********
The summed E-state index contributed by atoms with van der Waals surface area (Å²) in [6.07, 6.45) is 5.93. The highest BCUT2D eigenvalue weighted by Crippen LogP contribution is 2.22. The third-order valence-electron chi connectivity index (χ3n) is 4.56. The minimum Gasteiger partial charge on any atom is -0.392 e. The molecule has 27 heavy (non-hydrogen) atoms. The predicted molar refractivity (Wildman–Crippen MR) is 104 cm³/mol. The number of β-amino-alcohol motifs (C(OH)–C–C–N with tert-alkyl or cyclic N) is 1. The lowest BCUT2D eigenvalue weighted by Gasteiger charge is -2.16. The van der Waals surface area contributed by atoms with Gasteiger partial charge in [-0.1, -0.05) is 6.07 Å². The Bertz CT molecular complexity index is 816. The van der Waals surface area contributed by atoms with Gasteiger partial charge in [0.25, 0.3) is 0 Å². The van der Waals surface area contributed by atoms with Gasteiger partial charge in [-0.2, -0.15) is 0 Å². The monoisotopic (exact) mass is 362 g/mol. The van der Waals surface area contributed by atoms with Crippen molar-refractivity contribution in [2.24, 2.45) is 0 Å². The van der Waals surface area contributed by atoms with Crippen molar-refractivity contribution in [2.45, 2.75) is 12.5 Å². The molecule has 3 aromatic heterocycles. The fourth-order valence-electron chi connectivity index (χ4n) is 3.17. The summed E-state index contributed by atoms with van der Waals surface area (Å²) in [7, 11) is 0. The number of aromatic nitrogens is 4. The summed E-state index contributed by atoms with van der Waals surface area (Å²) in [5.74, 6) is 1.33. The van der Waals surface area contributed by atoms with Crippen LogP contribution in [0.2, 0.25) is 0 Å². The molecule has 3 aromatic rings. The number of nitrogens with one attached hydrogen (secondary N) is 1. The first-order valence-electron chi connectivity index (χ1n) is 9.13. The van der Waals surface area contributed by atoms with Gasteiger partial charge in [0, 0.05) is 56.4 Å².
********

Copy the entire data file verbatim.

The summed E-state index contributed by atoms with van der Waals surface area (Å²) in [6.07, 6.45) is 5.93. The highest BCUT2D eigenvalue weighted by Crippen LogP contribution is 2.22. The third-order valence-electron chi connectivity index (χ3n) is 4.56. The minimum Gasteiger partial charge on any atom is -0.392 e. The molecule has 27 heavy (non-hydrogen) atoms. The predicted molar refractivity (Wildman–Crippen MR) is 104 cm³/mol. The number of β-amino-alcohol motifs (C(OH)–C–C–N with tert-alkyl or cyclic N) is 1. The lowest BCUT2D eigenvalue weighted by Gasteiger charge is -2.16. The van der Waals surface area contributed by atoms with Gasteiger partial charge in [-0.1, -0.05) is 6.07 Å². The Bertz CT molecular complexity index is 816. The van der Waals surface area contributed by atoms with Gasteiger partial charge in [0.25, 0.3) is 0 Å². The van der Waals surface area contributed by atoms with Gasteiger partial charge in [-0.2, -0.15) is 0 Å². The monoisotopic (exact) mass is 362 g/mol. The van der Waals surface area contributed by atoms with Crippen molar-refractivity contribution in [2.24, 2.45) is 0 Å². The van der Waals surface area contributed by atoms with Crippen molar-refractivity contribution in [2.45, 2.75) is 12.5 Å². The molecule has 3 aromatic heterocycles. The fourth-order valence-electron chi connectivity index (χ4n) is 3.17. The summed E-state index contributed by atoms with van der Waals surface area (Å²) in [7, 11) is 0. The number of aromatic nitrogens is 4. The summed E-state index contributed by atoms with van der Waals surface area (Å²) in [5.74, 6) is 1.33. The van der Waals surface area contributed by atoms with Crippen LogP contribution in [0.2, 0.25) is 0 Å². The molecule has 3 aromatic rings. The number of nitrogens with one attached hydrogen (secondary N) is 1. The first-order valence-electron chi connectivity index (χ1n) is 9.13. The van der Waals surface area contributed by atoms with Gasteiger partial charge in [0, 0.05) is 56.4 Å².